There are certain wines, from certain producers and certain regions, that really make me think. Orange wines generally get my mental juices flowing.
The term orange is an attempt to describe the appearance of these wines, which have the essential glow that one would find in a rosé, but instead of a pink hue, the wines have an orange or amber glaze.
The color comes from the same source of all color in wine: the skins. Red wine takes hue from contact with the skin of red (or purple) grapes. Rosé wine also gets color from contact with red (or purple) grapes though white wine grapes could be included in the blend. Orange wines get their color from contact, extended contact, with the skins of white wine grapes.
Shown here is an orange wine, Iapetus Tectonic, on the left and a rosé, Ferraton Père et Fils Samorëns Rosé (Côtes du Rhône), on the right. These are both photographed in my kitchen with the evening light coming in from a sliding door behind them. Not exactly in the same position, but you get the idea of the glow, and how they have differences and similarities.
The fascinating thing, to me, about orange wine, is how many shades of “white” exist in the skins of these grapes. Let’s dig in and take a look at three wines I’ve chosen to feature here, a duo from Two Shepherds and a current release from Troon Vineyard.
Two Shepherds Pinot Gris Skin Fermented Ramato 2019 |Organic fruit from Clarbec Vineyard in Sonoma Valley, all organic, destemmed and skin fermented for five days with native yeasts. ($26)
The concept of Ramato comes from Italy, and you’ll see by the shade of this wine that these tend to hover between rosé and orange wines. This is because Pinot Gris grapes have a pinkish tone, mirrored clearly in the finished wine. Though when we typically drink Pinot Gris, it comes to us as a white wine, one that hasn’t experienced skin contact. (PS, Two Shepherds Dolce and Sofia, miniature Sicilian donkeys inspired this wine.)
Try this pairing: Mushroom risotto with peas
Troon Vineyard Kubli Bench Amber, Estate Orange Wine 2019 | Made with estate Riesling, Vermentino, and Marsanne, grown right on the biodynamic Troon property in Oregon’s Applegate Valley. ($30)
Troon gave skin-fermenting a whirl with two single varietal wines in previous vintages—first a Riesling, then a Vermentino. While both did sell out, the Troon team is pleased by the “depth and complexity” that comes from the amber blend. Destemmed and fermented with native yeasts on skins for about three weeks. Troon never uses additives, and just pops a touch of sulfur before bottling to retain average sulfur levels below 30 ppm.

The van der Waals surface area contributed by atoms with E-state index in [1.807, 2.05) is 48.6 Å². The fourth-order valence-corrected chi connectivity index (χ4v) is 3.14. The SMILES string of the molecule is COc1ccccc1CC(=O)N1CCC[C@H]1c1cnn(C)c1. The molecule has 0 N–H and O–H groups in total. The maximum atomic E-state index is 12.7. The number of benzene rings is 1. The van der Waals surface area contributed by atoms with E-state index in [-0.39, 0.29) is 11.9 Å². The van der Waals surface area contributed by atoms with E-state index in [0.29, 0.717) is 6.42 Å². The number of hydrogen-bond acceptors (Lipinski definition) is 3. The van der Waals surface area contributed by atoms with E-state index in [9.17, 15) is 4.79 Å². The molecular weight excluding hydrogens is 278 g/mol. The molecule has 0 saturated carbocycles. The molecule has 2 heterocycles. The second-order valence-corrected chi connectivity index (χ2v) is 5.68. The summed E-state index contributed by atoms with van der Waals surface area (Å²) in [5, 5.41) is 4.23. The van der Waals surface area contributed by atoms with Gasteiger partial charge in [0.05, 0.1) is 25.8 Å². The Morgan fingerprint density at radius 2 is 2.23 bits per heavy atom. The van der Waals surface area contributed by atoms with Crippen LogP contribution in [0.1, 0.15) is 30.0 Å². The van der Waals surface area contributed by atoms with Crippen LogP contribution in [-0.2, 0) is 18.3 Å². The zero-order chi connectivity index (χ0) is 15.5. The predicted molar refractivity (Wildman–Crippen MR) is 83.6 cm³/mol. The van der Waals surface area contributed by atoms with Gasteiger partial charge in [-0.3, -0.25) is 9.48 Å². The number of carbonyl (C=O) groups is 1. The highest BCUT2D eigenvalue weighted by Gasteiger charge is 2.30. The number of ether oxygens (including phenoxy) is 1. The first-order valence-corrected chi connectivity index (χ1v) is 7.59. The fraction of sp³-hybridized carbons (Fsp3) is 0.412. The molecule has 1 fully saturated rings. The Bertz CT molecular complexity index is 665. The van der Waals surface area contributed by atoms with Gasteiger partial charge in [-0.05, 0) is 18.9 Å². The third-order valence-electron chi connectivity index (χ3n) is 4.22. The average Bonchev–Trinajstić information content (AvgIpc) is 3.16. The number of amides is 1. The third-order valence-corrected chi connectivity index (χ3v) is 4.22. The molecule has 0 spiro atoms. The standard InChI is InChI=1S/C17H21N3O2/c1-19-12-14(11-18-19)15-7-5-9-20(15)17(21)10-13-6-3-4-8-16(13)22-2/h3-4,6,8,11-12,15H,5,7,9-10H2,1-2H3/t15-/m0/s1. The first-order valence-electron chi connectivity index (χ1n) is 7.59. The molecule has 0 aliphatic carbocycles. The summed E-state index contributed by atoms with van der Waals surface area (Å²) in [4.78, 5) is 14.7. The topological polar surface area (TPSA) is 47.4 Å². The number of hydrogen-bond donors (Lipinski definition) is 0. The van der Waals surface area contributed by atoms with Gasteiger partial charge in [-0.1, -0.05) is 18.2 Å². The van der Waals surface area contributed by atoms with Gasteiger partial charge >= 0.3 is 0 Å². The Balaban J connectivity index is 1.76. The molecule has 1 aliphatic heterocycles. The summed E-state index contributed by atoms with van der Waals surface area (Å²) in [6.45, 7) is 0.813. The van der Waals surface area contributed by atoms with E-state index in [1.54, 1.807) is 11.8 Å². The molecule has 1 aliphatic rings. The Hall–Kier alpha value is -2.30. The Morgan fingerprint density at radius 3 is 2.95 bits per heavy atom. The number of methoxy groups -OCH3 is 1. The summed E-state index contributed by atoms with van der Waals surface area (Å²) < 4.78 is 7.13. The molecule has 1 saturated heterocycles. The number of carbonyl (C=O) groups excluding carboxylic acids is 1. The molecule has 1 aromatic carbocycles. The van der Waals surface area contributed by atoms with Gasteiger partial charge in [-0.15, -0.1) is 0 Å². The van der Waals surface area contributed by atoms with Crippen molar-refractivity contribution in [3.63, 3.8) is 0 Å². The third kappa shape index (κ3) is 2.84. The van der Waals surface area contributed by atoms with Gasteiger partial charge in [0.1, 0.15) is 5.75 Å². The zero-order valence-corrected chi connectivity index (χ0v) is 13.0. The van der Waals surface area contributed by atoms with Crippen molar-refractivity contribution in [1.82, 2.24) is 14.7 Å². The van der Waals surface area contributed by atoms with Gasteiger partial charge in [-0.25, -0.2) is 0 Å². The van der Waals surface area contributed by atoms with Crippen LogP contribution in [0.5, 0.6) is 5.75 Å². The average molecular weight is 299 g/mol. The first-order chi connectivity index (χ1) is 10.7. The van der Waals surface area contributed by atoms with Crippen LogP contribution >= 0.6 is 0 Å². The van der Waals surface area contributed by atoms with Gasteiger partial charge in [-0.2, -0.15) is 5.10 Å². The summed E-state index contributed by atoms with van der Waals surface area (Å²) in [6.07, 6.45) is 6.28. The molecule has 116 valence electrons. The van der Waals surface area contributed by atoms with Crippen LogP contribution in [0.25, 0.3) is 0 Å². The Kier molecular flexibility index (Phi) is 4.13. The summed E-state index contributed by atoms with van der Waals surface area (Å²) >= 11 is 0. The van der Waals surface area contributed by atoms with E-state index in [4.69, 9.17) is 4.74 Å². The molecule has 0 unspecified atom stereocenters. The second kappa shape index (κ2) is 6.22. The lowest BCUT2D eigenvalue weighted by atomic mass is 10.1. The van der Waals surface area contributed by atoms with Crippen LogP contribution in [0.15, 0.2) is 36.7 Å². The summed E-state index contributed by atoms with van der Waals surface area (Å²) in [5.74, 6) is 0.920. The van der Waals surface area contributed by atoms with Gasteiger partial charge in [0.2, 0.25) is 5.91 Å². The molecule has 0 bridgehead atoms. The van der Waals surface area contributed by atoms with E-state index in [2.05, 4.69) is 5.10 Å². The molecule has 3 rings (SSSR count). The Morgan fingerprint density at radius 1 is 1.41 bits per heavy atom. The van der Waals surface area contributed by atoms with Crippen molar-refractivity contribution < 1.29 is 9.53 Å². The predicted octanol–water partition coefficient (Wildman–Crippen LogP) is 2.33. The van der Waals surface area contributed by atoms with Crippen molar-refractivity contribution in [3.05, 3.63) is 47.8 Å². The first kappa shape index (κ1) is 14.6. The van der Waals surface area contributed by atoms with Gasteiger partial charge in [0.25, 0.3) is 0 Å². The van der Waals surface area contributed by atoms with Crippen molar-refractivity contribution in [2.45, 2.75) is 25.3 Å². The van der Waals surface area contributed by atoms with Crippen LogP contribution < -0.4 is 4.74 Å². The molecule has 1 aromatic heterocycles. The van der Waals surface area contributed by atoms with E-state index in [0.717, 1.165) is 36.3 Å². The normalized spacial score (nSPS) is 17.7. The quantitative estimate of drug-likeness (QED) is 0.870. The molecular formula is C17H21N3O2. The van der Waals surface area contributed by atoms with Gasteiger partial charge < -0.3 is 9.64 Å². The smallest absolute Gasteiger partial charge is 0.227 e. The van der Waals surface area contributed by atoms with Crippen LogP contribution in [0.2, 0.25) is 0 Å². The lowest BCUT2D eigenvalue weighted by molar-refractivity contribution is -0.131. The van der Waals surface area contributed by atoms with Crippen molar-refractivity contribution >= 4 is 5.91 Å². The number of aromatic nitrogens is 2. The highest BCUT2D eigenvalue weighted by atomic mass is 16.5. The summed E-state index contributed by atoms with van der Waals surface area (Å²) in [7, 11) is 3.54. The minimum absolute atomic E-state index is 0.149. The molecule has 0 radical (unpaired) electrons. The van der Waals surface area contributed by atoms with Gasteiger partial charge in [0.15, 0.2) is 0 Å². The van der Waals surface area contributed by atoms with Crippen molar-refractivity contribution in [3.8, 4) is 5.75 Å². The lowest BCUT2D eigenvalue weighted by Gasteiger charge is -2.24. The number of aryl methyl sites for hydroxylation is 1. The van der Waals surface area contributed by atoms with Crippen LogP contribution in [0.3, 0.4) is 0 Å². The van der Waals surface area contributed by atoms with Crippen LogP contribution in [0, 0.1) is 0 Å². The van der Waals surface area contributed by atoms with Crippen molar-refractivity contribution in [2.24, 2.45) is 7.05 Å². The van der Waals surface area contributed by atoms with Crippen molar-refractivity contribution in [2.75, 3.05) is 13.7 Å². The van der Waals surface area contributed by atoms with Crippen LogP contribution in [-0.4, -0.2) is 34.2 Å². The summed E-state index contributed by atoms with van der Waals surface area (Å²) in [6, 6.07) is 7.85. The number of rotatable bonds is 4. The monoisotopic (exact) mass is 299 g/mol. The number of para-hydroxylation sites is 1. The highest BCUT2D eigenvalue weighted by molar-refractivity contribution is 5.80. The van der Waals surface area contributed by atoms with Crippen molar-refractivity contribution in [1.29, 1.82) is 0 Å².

Try this pairing: Play around with pork chops.
Note: For more on Troon’s practices check out my piece in Wine Enthusiast: Beyond Organic: The Winemakers Leading a Sustainable Revolution.
Two Shepherds Trousseau Gris Skin Fermented 2018 | Ready to be part of a unique experience? These Trousseau Gris grapes come from the only planting in all of California, a 40 year old vineyard in the Russian River Valley. ($28)
This wine gets a similar treatment as the Ramato (mentioned above): destemmed and fermented on the skins with native yeasts for five days. I feel quite lucky to have a bottle of this wine, which is made in tiny quantities. But you can still buy a bottle (or two, but that’s it. no kidding) from Two Shepherds.
Try this pairing: Grilled chicken, thighs and drumsticks
Note: Two Shepherds is offering a super cool skin-contact bundle for $77 bucks. You get three bottles at 10% off plus a special shipping rate. Nice!
Wine Pairing Weekend
When it comes to food pairing, one can play in the range where normally a light red or rich white would be of choice. While rosé is often selected for it’s acidity, orange wines generally have more spice (sometimes, considerable spice) and body, so you’ve got a different profile when it comes to mealtime. Serve these wines cool, but not ice cold.
This month our Wine Pairing Weekend (#WinePW) group gets ‘skinny’ with our orange wine and skin contact wine story line. Here’s what we’ve got for you:
- Camilla of Culinary Adventures With Camilla will be Diving into the Skin Fermented Wine Pool of Two Shepherds Winery.
- Wendy of A Day in the Life on the Farm presents Donkey and Goat Skin Fermented Roussanne: A Baaaaad Ass Wine.
- Andrea of The Quirky Cork takes up Turkish Amber Wines and Fast Food.
- Olivier of In Taste Buds We Trust is Trying Orange and Non-Orange Wine with Jamie’s Kinda Niçoise Salad.
- Lori of Exploring The Wine Glass asks Orange You Glad I Have Wine?
- Jeff of Food Wine Click! offers Wine 201: Orange Wine Primer.
- Here on L’Occasion we are Thinking Wine: The Engaging World of Orange Wine.
- Linda of My Full Wine Glass is Revisiting NY Finger Lakes Skin-Contact White Wines.
- David of Cooking Chat proffers Cauliflower Bacon Spread with Amber Wine from Georgia.
- Gwendolyn at Wine Predator will be featuring Orange Wines from California and Italy by Accident and On Purpose Paired with Shrimp Curry.
- Lauren at The Swirling Dervish posts He Said, She Said: Ryme Cellars and the Tale of Two Vermentinos.
- Susannah of Avvinare serves up Orange Wine From Slovenia’s Movia Paired with Homemade Sushi.
- Katrina of The Corkscrew Concierge wonders Is Orange (Wine) the New Everything Wine?
- Nicole at Somm’s Table is Cooking to the Wine: Kabaj Rebula and Chicken with Mushroom Escabeche and Lentils.
- Rupal, the Syrah Queen advises us that Radikon Orange Wine – Not Just For Hipsters.
- Deanna of Asian Test Kitchen offers Logan Wines’ Orange Wine And The Bacon That Changed It All.
- Terri of Our Good Life declares Orange Wine is a Thing.
- Host Martin at ENOFYLZ Wine Blog serves up A Cadre Of California Skin-Contact Wines Paired With Ethnic Fare.
We love visitors! Please join us for a Twitter chat #Winophiles on Saturday, May 9th 8:00 am PST/11:00 am EST as we explore Skin-contact White Wines and food pairings. Just follow the hashtag #winePW to join the fun!